Justice Shah seeks explanation from OMC for keeping mines idle
The Justice MB Shah Commission on Saturday sought an explanation from state-owned Odisha Mining Corporation for keeping a number of mines idle.
Bhubaneswar: Pulling up Odisha government for not regular verifying forest and environment clearance of mining lessees, the Justice MB Shah Commission on Saturday sought an explanation from state-owned Odisha Mining Corporation for keeping a number of mines idle.
"What is the point in giving more mines to the state PSU if it fails to operate and explore them?" Justice Shah asked the OMC during its fourth hearing here.
Though OMC held the lease of over 21 iron and manganese mines, only five were operational.
The commission, investigating illegal mining in Odisha and other states, also said that OMC had violated Rule 37 of the Mineral Conservation Rules.
The state PSU was asked to appear before the commission at its headquarters in Ahmedabad to explain its stand on the Rule-37.
Justice Shah also pulled up the OMC for engaging contractors for certain work in operating mines.
OMC chairman-cum-managing director Saswat Mishra told the commission that some jobs were outsourced due to breakage of a conveyor belt and some other machinery.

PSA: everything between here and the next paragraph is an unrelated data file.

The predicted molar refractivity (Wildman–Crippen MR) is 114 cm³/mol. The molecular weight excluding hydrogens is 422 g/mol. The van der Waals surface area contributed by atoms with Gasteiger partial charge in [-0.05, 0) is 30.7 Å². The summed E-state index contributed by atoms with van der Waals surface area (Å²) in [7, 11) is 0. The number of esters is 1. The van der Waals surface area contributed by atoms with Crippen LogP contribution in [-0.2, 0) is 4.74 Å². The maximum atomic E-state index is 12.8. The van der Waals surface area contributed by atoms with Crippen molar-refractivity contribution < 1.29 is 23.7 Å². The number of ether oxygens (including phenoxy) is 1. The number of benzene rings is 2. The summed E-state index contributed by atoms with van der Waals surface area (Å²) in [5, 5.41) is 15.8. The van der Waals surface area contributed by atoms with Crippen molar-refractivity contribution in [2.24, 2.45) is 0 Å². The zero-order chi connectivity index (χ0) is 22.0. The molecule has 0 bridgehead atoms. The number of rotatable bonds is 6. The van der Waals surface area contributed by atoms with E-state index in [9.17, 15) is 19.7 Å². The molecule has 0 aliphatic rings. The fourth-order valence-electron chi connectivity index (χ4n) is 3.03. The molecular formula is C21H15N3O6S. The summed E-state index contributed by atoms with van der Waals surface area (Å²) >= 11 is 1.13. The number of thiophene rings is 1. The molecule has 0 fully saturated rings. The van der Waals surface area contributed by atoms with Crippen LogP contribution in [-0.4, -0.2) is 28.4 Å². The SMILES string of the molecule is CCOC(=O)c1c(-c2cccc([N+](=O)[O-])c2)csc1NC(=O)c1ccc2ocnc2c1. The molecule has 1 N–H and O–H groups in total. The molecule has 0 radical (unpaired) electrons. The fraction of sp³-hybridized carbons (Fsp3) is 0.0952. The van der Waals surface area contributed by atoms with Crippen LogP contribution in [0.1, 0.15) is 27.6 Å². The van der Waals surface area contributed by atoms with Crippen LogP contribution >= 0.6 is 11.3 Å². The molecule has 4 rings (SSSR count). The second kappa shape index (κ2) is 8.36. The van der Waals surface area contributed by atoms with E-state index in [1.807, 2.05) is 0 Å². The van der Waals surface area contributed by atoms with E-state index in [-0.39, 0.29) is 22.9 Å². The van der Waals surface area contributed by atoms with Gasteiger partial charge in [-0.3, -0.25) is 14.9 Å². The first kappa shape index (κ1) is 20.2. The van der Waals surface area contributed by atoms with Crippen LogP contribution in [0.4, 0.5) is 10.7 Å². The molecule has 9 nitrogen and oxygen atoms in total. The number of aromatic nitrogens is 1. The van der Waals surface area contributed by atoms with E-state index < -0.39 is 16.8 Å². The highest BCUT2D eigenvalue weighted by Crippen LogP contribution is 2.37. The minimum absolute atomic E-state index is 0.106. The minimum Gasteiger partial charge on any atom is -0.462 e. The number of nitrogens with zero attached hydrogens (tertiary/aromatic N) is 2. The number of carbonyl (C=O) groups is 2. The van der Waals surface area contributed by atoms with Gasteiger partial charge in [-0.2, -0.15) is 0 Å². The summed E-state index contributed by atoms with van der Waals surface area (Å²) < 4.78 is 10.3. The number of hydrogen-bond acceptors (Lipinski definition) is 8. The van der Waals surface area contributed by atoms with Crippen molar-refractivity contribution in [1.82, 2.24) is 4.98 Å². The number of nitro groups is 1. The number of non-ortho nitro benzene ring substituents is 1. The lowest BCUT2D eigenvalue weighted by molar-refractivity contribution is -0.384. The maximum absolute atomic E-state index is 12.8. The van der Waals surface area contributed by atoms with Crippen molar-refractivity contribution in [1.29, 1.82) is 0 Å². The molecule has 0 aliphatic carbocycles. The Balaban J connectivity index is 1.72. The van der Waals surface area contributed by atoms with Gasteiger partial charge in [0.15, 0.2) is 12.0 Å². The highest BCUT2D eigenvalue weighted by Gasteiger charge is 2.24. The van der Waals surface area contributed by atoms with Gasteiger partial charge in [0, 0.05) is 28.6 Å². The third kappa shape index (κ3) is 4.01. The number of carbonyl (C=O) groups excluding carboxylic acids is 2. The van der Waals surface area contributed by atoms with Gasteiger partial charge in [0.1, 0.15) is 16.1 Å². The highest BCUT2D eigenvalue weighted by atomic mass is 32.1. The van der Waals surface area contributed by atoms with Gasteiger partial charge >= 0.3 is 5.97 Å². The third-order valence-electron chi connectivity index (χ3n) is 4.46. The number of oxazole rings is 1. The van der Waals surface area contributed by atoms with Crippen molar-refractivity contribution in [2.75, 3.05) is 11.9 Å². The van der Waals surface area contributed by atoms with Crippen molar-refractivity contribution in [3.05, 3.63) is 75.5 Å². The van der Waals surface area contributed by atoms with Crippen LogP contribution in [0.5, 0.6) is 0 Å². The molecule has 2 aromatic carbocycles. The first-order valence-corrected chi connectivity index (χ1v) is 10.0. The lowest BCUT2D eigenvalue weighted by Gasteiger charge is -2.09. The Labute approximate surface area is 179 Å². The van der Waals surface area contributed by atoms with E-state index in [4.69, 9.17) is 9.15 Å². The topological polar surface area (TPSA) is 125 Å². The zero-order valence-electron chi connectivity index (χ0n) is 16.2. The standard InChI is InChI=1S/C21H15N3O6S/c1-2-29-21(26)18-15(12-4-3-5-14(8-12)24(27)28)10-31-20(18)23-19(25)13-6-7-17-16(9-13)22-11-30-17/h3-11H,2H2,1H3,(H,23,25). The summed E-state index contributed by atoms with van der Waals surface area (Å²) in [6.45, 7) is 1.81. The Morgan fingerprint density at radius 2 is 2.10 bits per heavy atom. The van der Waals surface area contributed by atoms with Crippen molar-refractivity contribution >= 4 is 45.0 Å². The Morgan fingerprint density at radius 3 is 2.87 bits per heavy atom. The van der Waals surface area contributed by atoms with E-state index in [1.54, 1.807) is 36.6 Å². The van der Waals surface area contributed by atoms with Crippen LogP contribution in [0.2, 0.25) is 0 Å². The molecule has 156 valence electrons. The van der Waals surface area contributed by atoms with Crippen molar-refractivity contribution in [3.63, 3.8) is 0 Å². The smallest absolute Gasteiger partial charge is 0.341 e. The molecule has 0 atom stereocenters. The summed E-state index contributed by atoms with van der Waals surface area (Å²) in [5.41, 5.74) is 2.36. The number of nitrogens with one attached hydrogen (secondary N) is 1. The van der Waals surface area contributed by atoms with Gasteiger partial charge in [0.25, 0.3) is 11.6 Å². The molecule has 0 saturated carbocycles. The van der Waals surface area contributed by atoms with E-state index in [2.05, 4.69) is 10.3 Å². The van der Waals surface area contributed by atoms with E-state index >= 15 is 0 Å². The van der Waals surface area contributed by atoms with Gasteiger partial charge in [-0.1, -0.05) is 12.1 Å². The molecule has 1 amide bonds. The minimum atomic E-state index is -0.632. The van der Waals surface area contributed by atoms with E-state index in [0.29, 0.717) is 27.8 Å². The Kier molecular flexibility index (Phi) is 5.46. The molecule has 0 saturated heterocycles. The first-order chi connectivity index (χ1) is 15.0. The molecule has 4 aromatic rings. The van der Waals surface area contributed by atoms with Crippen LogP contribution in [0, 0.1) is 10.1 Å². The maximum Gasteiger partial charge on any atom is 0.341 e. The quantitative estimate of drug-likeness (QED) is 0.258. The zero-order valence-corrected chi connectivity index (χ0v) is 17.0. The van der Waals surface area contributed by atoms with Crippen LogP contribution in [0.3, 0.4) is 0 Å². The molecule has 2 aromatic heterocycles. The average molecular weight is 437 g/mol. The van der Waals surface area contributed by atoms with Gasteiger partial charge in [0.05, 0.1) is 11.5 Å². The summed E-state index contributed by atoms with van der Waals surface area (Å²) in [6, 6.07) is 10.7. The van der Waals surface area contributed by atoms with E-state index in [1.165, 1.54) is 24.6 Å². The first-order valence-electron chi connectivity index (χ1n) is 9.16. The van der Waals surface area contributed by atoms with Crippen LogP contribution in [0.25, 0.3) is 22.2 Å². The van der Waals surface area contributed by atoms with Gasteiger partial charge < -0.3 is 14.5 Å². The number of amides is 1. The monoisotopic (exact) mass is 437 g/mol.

On keeping mines idle, Mishra said "We could not prospect certain mines due to lack of forest clearance.
"As the forest ministry restricted the number of borewell digging, the OMC could not access the mineral deposited in its area," he said.
"We requested the commission to direct the Centre to allow required number of borewell diggings to ascertain the volume of ore in a particular area," he said.
Defending OMC keeping certain mines idle, Mishra said the majority of the idle mines had a small amount of ore.
"We provided watch and ward staff in those mines. If OMC surrendered these small patches, there will be loot of ore," he said citing instance of the central PSU Mahanadi Coalfield not utilising about 50 percent of the area allocated to it.